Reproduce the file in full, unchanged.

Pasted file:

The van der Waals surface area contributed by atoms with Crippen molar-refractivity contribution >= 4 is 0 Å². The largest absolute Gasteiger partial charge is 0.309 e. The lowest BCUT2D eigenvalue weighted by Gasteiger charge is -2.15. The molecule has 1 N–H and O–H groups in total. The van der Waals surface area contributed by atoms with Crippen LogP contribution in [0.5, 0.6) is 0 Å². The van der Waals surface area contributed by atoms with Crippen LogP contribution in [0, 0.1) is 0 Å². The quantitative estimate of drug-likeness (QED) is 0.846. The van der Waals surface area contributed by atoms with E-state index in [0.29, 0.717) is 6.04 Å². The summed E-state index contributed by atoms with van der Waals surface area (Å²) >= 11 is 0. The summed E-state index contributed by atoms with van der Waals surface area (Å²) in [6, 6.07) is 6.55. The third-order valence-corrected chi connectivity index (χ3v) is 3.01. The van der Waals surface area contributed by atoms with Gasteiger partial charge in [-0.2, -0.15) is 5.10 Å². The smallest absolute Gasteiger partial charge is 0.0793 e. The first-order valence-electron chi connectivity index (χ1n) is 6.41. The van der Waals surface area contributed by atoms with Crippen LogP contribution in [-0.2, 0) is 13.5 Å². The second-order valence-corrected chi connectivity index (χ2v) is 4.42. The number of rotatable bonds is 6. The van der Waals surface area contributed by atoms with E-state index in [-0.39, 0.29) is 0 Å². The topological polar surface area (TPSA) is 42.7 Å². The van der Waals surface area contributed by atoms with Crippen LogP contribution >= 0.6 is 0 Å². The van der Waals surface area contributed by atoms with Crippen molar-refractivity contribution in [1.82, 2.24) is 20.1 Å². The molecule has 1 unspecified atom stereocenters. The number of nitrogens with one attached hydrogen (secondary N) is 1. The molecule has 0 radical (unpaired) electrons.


The van der Waals surface area contributed by atoms with Crippen molar-refractivity contribution >= 4 is 0 Å². The largest absolute Gasteiger partial charge is 0.309 e. The lowest BCUT2D eigenvalue weighted by Gasteiger charge is -2.15. The molecule has 1 N–H and O–H groups in total. The van der Waals surface area contributed by atoms with Crippen LogP contribution in [0.5, 0.6) is 0 Å². The van der Waals surface area contributed by atoms with Crippen LogP contribution in [0, 0.1) is 0 Å². The quantitative estimate of drug-likeness (QED) is 0.846. The van der Waals surface area contributed by atoms with E-state index in [0.29, 0.717) is 6.04 Å². The summed E-state index contributed by atoms with van der Waals surface area (Å²) >= 11 is 0. The summed E-state index contributed by atoms with van der Waals surface area (Å²) in [6, 6.07) is 6.55. The third-order valence-corrected chi connectivity index (χ3v) is 3.01. The van der Waals surface area contributed by atoms with Gasteiger partial charge in [-0.2, -0.15) is 5.10 Å². The smallest absolute Gasteiger partial charge is 0.0793 e. The first-order valence-electron chi connectivity index (χ1n) is 6.41. The van der Waals surface area contributed by atoms with Crippen LogP contribution in [-0.2, 0) is 13.5 Å². The second-order valence-corrected chi connectivity index (χ2v) is 4.42. The number of rotatable bonds is 6. The van der Waals surface area contributed by atoms with E-state index in [-0.39, 0.29) is 0 Å². The topological polar surface area (TPSA) is 42.7 Å². The van der Waals surface area contributed by atoms with Crippen LogP contribution >= 0.6 is 0 Å². The van der Waals surface area contributed by atoms with Crippen molar-refractivity contribution in [1.82, 2.24) is 20.1 Å². The molecule has 1 unspecified atom stereocenters. The number of nitrogens with one attached hydrogen (secondary N) is 1. The molecule has 0 radical (unpaired) electrons.